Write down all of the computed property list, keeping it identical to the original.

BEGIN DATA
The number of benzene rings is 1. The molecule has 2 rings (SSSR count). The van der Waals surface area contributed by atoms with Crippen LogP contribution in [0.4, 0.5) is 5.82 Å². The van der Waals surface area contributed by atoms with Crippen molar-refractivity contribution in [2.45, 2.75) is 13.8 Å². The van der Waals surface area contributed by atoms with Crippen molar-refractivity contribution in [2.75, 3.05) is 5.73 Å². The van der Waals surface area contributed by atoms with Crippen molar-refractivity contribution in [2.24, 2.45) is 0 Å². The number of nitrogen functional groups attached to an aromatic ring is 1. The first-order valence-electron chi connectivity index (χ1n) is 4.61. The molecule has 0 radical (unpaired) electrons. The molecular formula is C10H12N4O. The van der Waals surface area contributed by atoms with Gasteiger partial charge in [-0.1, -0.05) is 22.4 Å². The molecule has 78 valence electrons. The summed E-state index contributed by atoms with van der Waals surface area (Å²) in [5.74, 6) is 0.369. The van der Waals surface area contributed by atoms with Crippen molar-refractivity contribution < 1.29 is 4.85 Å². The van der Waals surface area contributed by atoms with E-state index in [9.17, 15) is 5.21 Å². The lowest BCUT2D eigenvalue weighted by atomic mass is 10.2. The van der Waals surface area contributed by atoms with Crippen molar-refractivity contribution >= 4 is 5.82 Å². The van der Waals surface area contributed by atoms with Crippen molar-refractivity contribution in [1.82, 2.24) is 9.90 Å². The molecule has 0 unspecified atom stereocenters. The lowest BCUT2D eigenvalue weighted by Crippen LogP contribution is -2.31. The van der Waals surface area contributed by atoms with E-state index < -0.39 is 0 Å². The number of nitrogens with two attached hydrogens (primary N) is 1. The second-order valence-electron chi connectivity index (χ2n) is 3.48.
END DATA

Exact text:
The number of benzene rings is 1. The molecule has 2 rings (SSSR count). The van der Waals surface area contributed by atoms with Crippen LogP contribution in [0.4, 0.5) is 5.82 Å². The van der Waals surface area contributed by atoms with Crippen molar-refractivity contribution in [2.45, 2.75) is 13.8 Å². The van der Waals surface area contributed by atoms with Crippen molar-refractivity contribution in [2.75, 3.05) is 5.73 Å². The van der Waals surface area contributed by atoms with Crippen molar-refractivity contribution in [2.24, 2.45) is 0 Å². The number of nitrogen functional groups attached to an aromatic ring is 1. The first-order valence-electron chi connectivity index (χ1n) is 4.61. The molecule has 0 radical (unpaired) electrons. The molecular formula is C10H12N4O. The van der Waals surface area contributed by atoms with Gasteiger partial charge in [-0.1, -0.05) is 22.4 Å². The molecule has 78 valence electrons. The summed E-state index contributed by atoms with van der Waals surface area (Å²) in [5.74, 6) is 0.369. The van der Waals surface area contributed by atoms with Crippen molar-refractivity contribution < 1.29 is 4.85 Å². The van der Waals surface area contributed by atoms with E-state index in [9.17, 15) is 5.21 Å². The lowest BCUT2D eigenvalue weighted by atomic mass is 10.2. The van der Waals surface area contributed by atoms with Crippen molar-refractivity contribution >= 4 is 5.82 Å². The van der Waals surface area contributed by atoms with Crippen molar-refractivity contribution in [1.82, 2.24) is 9.90 Å². The molecule has 0 unspecified atom stereocenters. The lowest BCUT2D eigenvalue weighted by Crippen LogP contribution is -2.31. The van der Waals surface area contributed by atoms with E-state index < -0.39 is 0 Å². The number of nitrogens with two attached hydrogens (primary N) is 1. The second-order valence-electron chi connectivity index (χ2n) is 3.48.